Responding to the coronavirus pandemic: Assessing rapid service changes
This short article discusses how you can assess the changes you have made to programs and services in response to the coronavirus pandemic.
This article is part of a series on responding to the coronavirus pandemic. See the other articles on Conducting a needs assessment in a time of rapid change and Documentation tips for monitoring and evaluation.
This short article discusses how you can assess the changes you have made to programs and services in response to the coronavirus pandemic. This article is for staff in community service organisations. It will help you to plan, collect and assess data to understand how clients and staff are responding to any changes in service delivery.
Why collect data to assess service delivery?
Periods of rapid transformation can result in changed client needs or changed conditions of service delivery. This can create both opportunities and challenges for services. Collecting data to assess how clients and staff are responding to changes in your service will give you information that you can use to make adjustments to service delivery.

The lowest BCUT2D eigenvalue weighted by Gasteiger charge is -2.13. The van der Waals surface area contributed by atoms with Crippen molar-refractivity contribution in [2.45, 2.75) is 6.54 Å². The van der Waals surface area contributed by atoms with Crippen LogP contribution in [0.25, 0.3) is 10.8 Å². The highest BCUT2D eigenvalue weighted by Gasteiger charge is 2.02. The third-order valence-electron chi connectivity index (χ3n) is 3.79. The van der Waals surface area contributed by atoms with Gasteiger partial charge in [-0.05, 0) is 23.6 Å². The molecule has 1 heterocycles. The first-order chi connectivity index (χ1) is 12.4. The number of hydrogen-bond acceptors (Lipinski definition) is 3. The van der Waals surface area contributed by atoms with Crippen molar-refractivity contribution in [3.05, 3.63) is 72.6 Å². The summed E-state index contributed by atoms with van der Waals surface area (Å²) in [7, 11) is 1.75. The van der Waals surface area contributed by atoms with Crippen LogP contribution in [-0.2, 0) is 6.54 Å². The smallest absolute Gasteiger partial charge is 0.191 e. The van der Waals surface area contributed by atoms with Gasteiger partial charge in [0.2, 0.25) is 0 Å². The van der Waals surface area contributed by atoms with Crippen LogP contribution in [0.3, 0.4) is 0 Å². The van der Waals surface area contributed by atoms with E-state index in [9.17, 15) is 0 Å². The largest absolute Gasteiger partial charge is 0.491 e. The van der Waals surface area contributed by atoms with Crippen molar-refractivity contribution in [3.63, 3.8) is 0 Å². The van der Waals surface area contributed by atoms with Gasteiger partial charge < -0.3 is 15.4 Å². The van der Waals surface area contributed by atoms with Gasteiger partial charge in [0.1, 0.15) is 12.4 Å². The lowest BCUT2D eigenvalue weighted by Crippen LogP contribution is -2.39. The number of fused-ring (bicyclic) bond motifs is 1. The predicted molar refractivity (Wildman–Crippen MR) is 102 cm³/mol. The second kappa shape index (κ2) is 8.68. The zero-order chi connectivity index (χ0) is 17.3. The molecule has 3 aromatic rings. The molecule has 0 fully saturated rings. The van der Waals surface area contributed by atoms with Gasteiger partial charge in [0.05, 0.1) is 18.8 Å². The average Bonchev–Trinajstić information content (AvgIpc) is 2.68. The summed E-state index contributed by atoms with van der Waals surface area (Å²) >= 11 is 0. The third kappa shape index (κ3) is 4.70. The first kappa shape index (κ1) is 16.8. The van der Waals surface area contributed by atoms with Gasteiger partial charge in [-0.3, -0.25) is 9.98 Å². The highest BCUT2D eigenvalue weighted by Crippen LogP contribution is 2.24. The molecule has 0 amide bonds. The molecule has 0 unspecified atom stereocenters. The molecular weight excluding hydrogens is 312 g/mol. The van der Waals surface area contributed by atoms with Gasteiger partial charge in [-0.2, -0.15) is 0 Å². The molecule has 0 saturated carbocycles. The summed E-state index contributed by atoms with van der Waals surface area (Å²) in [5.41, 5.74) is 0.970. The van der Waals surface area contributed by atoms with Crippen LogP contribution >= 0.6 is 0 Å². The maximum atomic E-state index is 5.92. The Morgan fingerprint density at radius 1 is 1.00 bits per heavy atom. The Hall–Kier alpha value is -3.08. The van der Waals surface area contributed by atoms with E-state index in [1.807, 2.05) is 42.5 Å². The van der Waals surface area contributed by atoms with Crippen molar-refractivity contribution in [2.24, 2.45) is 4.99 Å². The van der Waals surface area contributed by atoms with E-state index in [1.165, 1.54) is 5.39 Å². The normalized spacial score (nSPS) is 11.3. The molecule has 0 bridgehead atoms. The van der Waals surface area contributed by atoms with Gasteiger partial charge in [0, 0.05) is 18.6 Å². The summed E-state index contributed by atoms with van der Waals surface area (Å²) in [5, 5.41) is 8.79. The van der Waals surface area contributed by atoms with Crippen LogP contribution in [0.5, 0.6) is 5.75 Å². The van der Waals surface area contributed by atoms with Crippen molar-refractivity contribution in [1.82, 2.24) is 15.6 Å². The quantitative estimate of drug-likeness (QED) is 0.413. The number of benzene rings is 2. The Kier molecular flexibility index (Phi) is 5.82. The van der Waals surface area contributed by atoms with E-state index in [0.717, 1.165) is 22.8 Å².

For example, you might learn through assessment that a particular group are no longer accessing your service, so you might want to do some outreach to this group. You might use data you collect to identify areas for staff training. Or you might be assessing the changes you have made to see if some phone or video service delivery could become permanent.
Planning what you want to find out
Consider what you want to find out through assessment.
For example, you might want to know:
- Are clients’ needs being met through remote service delivery?
- Are there any unintended consequences of the changes?
- How has the change to service delivery made your service more or less accessible for different population groups?
- What are the barriers and enablers for staff delivering services remotely?
What resources you might invest in assessment